May 17, 2023
At a Glance
- Farmers seeing profit advantages in using soil moisture sensors
- Environmental benefit is 25% and higher water-use reduction
- On-farm benefit is spending less time and money on irrigation
It’s hard to see a profit that isn’t shown in a yield increase, requires buying additional equipment, and is discussed rather than displayed. Those situations create barriers to putting new technology to work in row crops.
Each of those factors once hindered adoption of soil moisture sensors and related water conservation technology, said Drew Gholson, Extension irrigation specialist at MSU’s Delta Research and Extension Center in Stoneville and director of the National Center for Alluvial Aquifer Research.
However, overcoming those barriers to adoption opens opportunities for higher profit and greater efficiency.
“We felt really confident that this was a tool that worked to reduce cost and maintain yield and profit,” Gholson said. “The challenge was helping farmers see the advantages.”
That’s why the Extension team at Mississippi State decided three seasons ago that they needed a more intensive program to spur wide-spread adoption of water conservation technology. And that’s why in 2023 more Mississippi farmers are employing water conservation practices in their fields.
The team defining the program worked on the premise that full adoption would require that farmers gain familiarity with the technology and the results.
“Financial support is available, but increasing adoption takes more than NRCS (National Resource Conservation Service) grant dollars,” Gholson said. “Users need additional help to set the system up correctly and troubleshoot once it’s in place. If they don’t get that support, they probably won’t use it after the contract period of that incentive program.”
Basically, Gholson said, when new technology is introduced a certain group of farmers will rush to adoption. Those farmers already were using water conservation technology when the team started looking at increasing adoption.
The team’s focus was on the next two groups: farmers who wait to see how the innovators fare with the new technology and those who need to see how it works in their field on their farm. That last group is the largest.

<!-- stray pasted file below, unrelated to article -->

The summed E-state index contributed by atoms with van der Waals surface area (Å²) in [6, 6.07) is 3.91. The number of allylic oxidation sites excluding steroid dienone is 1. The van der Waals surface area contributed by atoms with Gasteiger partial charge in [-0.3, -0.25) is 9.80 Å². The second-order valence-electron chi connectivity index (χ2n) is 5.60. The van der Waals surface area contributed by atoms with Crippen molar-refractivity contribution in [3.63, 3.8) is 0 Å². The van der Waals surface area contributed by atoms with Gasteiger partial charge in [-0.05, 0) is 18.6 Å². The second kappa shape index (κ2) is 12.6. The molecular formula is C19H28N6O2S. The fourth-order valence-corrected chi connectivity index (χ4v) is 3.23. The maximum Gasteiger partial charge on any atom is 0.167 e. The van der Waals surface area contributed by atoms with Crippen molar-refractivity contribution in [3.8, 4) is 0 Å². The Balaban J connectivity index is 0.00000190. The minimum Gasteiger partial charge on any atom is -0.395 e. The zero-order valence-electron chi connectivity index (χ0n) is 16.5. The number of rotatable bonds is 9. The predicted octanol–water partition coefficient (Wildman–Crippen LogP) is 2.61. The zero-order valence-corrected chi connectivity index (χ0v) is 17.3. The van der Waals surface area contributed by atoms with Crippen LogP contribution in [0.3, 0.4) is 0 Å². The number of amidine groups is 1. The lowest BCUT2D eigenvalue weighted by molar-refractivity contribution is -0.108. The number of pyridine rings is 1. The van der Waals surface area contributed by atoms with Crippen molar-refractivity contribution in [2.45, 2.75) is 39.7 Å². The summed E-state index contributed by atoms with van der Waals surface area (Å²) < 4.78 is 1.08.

“We knew we needed to provide a season-long, one-on-one program that continued over multiple years,” Gholson said. The result was the Mississippi State University Advancing the Adoption of Soil Moisture Sensors.
In the sensor adoption program, participants work side-by-side with their local Extension agents and state irrigation specialists in their own fields for three years. Extension personnel are hands on the first year, close by the second year, and hands off the third year.
“We’re able to take the science behind why we should use this technology and put it in the hands of producers,” said Mississippi State University Extension Agent Alex Deason, who serves Sunflower County.
The program includes using soil moisture sensors to make irrigation decisions, implementing surge irrigation, and using computerized hole selection software, such as PHAUCET from USDA or Pipe Planner, a program provided to customers of Delta Plastics.
“Any time you can get a guy to put something in practice and they actually see it in the field rather than seeing it on the screen or hearing it in a meeting,” Deason said, “your adoption is going to be much higher.”
Deason knows. The first 25 farmers in the program finished their third year in 2022. Seven of those farmers were in Sunflower County. All seven of them intend to continue using the water conservation systems and more than half already started expanding the systems across their farm.
That’s when Deason said NRCS programs are highly valuable. “We’ve had numerous producers get involved in those cost-share programs,” he said. “Any of these practices, even outside of these computerized hole programs and sensors, are applicable and that’s a very valuable resource that’s offered.”
The most often response from those who participate, Deason said, is: “It’s so much simpler than what I thought.” The universal understanding is that the technology benefits their farm and offers lifestyle benefits.
Time and Money
The savings is found in what you do not do, Deason said.
“The problem with seeing the financial advantages on paper is it’s not money that you get back in return,” Deason said. “It’s money that never comes out of your pocket. If you save that one irrigation, that’s fuel that you didn’t have to burn to run that well. On your labor side, it’s one less time that you have to go out there. You have an open opportunity to do something different than run your irrigation. You can go watch your kids play ball. You can have supper with your family.”
The environmental benefit, Gholson reports, is farmers who participated in the program reduced water usage by 25% to 38%.
Experiencing those savings brings the advantages of the program home, Deason said.
“We’re still here at every step. They can call us to help troubleshoot,” Deason said. “Getting passed that troubleshooting is a lot easier this way and it’s a quicker path to adoption.”
Hearing about those advantages from a neighbor who was in the program also increases interest in the technology – and ultimately in the program.
“I don’t have to go out and find new people for the program,” Deason said. “We have a list. Eventually, we want everybody to experience this.”
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